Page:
Wow, really appreciate the response.

    You’re absolutely right on a number of points you brought up.

    Politicians in general cater to the popular position more often than conviction. Unfortunately, in a democracy we elect those to represent us, not agree with us. Nowadays, they agree with us about everything, even when they don’t.

    It seems conviction has been lost in politics (although I haven’t been around long enough to know whether or not anyone ever had them to begin with!). I’d argue Reagen was the last President with any actual conviction.

    As unpopular as it is to say it, we need a tax increase for businesses and the top two percent of earners. If that cost is offset by a two or three percentage reduction in my federal income tax, as well, I’m fine with that. If my taxes are increased, I’m also fine with that. I pay nearly 30% right now, and I’d gladly pay another 10% if it meant that infrastructure wasn’t crumbling, we had a universal healthcare program, alternative energy sources were properly and reasonably explored and our debt to the Chinese could be paid off. We can’t do any of those things by cutting taxes on businesses and high dollar earners. Business, as the central mechanism in our society, needs to shoulder the responsibility of being the primary contributor to Federal income.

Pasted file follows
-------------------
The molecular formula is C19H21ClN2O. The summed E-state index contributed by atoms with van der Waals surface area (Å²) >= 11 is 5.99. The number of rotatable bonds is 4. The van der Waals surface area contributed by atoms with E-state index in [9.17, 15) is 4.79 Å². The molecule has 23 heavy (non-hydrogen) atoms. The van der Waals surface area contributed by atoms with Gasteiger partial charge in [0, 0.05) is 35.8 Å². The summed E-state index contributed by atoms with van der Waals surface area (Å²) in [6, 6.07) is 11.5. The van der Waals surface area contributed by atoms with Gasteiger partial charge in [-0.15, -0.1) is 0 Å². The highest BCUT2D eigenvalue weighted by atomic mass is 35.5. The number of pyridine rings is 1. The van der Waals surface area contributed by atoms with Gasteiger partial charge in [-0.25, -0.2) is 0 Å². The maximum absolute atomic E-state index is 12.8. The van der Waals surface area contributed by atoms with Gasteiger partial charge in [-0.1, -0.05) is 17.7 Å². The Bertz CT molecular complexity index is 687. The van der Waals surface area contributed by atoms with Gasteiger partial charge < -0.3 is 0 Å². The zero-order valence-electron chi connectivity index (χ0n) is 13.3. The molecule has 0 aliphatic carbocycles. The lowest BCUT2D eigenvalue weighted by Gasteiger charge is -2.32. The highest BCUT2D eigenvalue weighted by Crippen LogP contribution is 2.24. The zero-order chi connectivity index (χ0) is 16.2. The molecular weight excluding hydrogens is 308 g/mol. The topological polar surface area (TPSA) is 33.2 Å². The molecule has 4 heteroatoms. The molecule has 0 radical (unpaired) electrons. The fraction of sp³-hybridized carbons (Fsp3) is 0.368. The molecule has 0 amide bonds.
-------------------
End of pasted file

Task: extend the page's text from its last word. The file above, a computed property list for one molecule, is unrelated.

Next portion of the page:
There are a lot of other issues at stake. Deregulation has allowed AT&T to become one of the largest companies in the world, solely during the Bush administration. Federal regulators have allowed airlines, energy, internet and telecommunications companies to become more and more powerful - all while avoiding paying their dues - by acquiring one another in a game of “who can get the biggest before they break us up.” No individual, other than a board member, is served by deregulation.